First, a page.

Finds and gives love. Good for brands that encourage sensuality, enjoyment of life, and beauty, but also relate to families, friends, and the love of nature. Facebook's vision is that of a lover, but its practices are that of a despotic ruler. When a company's culture and practices conflict with its stated values, inevitably decline sets in. It will be interesting to watch what happens with this company, as with the internet as a whole, as these two prevailing archetypes come into greater conflict.
Has a good time and teaches how to laugh at self. Good for new, smaller brands that want to differentiate themselves from self-important, well-established brands. Bickley points to 7-Up and Fanta. Google presents its workplace environment as fun-loving and relaxed.
Exerts control. Good for high-status brands that cast themselves a market leader, enhance a sense of power, establish security and stability. The Ruler, like all the archetypes, has a light or "good" side and a dark, shadow side -- with the potential for both benevolence and bullying. Microsoft exemplifies both aspects of the Ruler. Politicians, insurance companies, wealth management firms, high-end clothing and accessories are ruler brands.
Believes rules are made to be broken. These are the brands that call us to a radical freedom, paving the way for innovation, new ideas, and products. They are also brands formed to redress wrongs, change laws and practices, and seek justice. Examples include Apple, Occupy Wall Street, and the designer Alexander McQueen -- the charisma of the Outlaw is the magnetic attraction that creates cults. (More to come in a later post on the fascinating complexities of this archetype.)
Uses the imagination to affect transformation. These brands are catalysts, visionary, consciousness-raising, spiritual, and serve the needs of those who consider themselves cultural creatives. Coaches, therapists, new age gurus, and holistic practitioners often use magician language and make magician promises. So do lots of cosmetics, fragrances, and beauty products. Think Olay anti-wrinkle cream, Jenny Craig, and Living Color. OmHarmonics is an online publishing company that's promoting digital audios to make the ages-old, lifelong path of meditation fast and easy for entrepreneurs. In this addictive, externalized culture, we practically beg to be seduced. Magicians are also shapeshifters and tricksters. Healthy skepticism is advised with "vanishing creams," "miraculous" weight loss, and "law of attraction" gurus. Same goes for you if you have a magician business. Be careful of promising a result that doesn't have client stories to back it up.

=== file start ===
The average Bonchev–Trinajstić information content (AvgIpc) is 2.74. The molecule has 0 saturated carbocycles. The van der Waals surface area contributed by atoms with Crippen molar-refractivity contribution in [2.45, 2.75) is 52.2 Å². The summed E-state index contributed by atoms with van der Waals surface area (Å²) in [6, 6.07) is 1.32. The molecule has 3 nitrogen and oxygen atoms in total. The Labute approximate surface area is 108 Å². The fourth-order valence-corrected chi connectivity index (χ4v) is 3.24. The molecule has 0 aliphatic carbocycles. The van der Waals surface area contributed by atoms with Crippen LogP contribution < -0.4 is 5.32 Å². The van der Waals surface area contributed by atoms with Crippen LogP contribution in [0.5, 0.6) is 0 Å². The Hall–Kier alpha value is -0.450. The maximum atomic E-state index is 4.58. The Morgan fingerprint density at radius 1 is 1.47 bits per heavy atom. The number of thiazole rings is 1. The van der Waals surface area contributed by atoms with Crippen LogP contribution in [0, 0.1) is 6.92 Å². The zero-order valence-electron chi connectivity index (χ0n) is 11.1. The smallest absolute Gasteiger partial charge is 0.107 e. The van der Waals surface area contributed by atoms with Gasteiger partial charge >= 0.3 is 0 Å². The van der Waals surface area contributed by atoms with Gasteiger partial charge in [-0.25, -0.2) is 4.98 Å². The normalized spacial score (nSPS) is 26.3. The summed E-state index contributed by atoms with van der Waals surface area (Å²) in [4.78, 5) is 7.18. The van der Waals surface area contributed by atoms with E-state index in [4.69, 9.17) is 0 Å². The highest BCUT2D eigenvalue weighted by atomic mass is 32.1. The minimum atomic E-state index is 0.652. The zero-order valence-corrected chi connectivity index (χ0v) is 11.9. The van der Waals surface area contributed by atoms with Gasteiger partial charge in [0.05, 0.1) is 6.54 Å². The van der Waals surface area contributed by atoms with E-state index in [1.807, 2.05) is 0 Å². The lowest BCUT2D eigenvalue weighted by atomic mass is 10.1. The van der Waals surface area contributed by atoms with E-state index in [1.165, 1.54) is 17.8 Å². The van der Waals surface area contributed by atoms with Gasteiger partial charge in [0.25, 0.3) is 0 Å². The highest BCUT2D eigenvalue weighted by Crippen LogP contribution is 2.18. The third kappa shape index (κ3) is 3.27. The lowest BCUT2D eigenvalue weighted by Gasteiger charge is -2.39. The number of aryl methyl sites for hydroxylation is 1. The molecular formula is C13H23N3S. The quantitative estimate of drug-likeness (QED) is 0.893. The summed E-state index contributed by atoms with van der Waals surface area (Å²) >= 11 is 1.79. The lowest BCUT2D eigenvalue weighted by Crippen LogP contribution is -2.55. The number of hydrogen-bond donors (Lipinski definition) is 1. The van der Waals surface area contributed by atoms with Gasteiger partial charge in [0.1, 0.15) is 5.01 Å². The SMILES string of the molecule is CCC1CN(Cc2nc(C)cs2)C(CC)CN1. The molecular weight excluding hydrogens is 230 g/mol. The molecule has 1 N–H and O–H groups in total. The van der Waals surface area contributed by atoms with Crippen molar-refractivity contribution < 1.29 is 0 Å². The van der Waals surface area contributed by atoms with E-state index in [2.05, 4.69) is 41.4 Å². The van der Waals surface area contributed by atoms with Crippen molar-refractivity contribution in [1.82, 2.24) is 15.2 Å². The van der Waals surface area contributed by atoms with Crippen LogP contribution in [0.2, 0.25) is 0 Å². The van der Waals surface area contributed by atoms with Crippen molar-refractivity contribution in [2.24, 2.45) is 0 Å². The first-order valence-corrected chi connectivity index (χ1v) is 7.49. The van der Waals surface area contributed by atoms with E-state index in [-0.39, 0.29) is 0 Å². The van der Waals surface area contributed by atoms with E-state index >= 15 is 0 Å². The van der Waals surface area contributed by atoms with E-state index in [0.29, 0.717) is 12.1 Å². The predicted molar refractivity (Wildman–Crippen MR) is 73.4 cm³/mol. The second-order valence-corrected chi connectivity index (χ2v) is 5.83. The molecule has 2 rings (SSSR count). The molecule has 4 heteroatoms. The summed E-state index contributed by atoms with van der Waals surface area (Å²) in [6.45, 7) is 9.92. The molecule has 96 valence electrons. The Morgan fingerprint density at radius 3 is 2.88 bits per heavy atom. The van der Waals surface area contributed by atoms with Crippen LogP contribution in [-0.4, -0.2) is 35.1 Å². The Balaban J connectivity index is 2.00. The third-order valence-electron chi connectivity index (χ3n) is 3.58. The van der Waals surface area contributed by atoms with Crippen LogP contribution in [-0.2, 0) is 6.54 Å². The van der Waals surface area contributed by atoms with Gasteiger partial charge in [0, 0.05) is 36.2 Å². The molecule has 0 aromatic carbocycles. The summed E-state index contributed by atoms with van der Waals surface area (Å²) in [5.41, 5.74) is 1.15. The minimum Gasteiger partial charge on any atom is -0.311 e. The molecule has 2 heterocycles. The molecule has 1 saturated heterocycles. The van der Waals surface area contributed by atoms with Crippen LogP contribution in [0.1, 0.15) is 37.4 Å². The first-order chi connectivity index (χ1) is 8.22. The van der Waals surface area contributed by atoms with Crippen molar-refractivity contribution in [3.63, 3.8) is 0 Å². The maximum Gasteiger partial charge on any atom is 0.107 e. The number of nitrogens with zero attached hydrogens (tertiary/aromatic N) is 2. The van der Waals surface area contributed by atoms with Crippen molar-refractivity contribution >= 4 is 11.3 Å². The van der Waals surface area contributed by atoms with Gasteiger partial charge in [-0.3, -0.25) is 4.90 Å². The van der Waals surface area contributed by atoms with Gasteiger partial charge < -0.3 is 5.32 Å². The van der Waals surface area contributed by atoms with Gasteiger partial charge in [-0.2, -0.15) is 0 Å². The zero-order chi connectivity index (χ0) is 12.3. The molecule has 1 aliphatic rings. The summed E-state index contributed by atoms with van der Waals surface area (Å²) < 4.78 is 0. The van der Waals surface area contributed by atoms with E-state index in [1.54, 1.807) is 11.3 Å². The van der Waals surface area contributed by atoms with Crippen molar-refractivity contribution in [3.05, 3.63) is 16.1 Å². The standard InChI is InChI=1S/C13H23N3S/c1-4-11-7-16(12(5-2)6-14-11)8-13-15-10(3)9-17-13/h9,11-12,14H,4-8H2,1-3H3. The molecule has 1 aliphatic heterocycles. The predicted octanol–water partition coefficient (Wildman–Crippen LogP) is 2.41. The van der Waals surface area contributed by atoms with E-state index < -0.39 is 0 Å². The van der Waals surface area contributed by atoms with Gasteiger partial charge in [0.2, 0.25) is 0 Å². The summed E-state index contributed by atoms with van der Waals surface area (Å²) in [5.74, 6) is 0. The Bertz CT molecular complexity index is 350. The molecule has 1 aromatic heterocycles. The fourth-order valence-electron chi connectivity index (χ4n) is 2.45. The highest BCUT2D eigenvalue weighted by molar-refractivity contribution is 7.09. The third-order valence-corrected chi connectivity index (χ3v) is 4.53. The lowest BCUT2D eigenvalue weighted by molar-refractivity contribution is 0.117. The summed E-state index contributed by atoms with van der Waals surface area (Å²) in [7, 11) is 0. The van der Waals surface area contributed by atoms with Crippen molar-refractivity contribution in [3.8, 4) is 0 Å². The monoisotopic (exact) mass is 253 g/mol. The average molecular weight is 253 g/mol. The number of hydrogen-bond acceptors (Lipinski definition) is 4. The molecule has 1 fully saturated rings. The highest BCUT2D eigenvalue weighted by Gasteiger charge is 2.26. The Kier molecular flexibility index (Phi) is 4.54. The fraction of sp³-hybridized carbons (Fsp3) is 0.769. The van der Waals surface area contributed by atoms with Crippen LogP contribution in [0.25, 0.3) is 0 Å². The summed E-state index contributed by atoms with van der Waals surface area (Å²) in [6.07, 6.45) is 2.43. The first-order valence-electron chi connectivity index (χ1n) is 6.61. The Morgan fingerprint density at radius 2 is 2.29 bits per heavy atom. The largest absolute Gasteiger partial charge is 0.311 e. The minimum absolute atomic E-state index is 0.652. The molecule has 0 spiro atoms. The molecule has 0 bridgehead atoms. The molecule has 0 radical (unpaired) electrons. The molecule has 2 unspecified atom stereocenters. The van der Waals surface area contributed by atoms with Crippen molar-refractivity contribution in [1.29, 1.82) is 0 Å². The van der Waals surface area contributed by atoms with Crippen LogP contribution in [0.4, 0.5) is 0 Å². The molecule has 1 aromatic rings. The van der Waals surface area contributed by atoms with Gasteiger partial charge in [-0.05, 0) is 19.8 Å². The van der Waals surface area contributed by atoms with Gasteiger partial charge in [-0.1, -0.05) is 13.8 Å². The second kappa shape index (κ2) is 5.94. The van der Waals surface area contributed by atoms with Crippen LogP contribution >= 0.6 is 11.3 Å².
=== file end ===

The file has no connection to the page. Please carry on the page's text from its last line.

Retains or renews faith. Good for brands that appeal to morality, innate goodness, the "good old days," or are associated with children or animals. Sesame Street powerfully appeals to the child in all of us and isn't it interesting how often Miss Piggy, Kermit, Oscar, and Elmo appear in adult commercials. Mark and Pearson have an interesting theory that conservatives are really innocents in looking back to beginnings as the way things ought to be, while progressives look forward to a "more perfect" state. Mark and Pearson see the Innocent even (or more accurately, especially) in the moral righteousness of radical religious and political groups.
Maintains independence to seek new paths. Good for brands that appeal to individualists and adventurers. Bickley cites Jeep and Virgin Airlines. But also for educational institutions, research and development brands, and seekers of truth.
Strives to understand and explain existence, expands knowledge, teaches, encourages intelligent discussion based on science, humanities. Good for high-level, impartial news media, think tanks, and academic institutions. PBS News Hour, Bill Moyers, Charlie Rose -- sage brands.
If you're looking for a fresh perspective on your communications, look for a way to amplify it with archetypal imagery or "plots." Realistically, you probably resonate with several archetypes and have a number of story lines through which to frame your message. Try out a couple. Paraphrasing Jung, it's all the same material; choosing your plot is a matter of how you choose to look at it and what you choose to emphasize.
What brands stand out strongly for you? Can you identify what it is that either attracts you strongly or turns you off? Are there consistent archetypal patterns in your own purchasing decisions?
What's your Archetype?
1. Which archetypes match your business’s offering, values, and culture?
2. What language, images, emotional atmosphere express your resonant archetypes?
3. Are you reaching customers who are looking for these qualities? Which archetypes most fit your target market customer?
4. How can you express your archetype in your print, web, video, and spoken communications, your company style, and your relationships with your customers?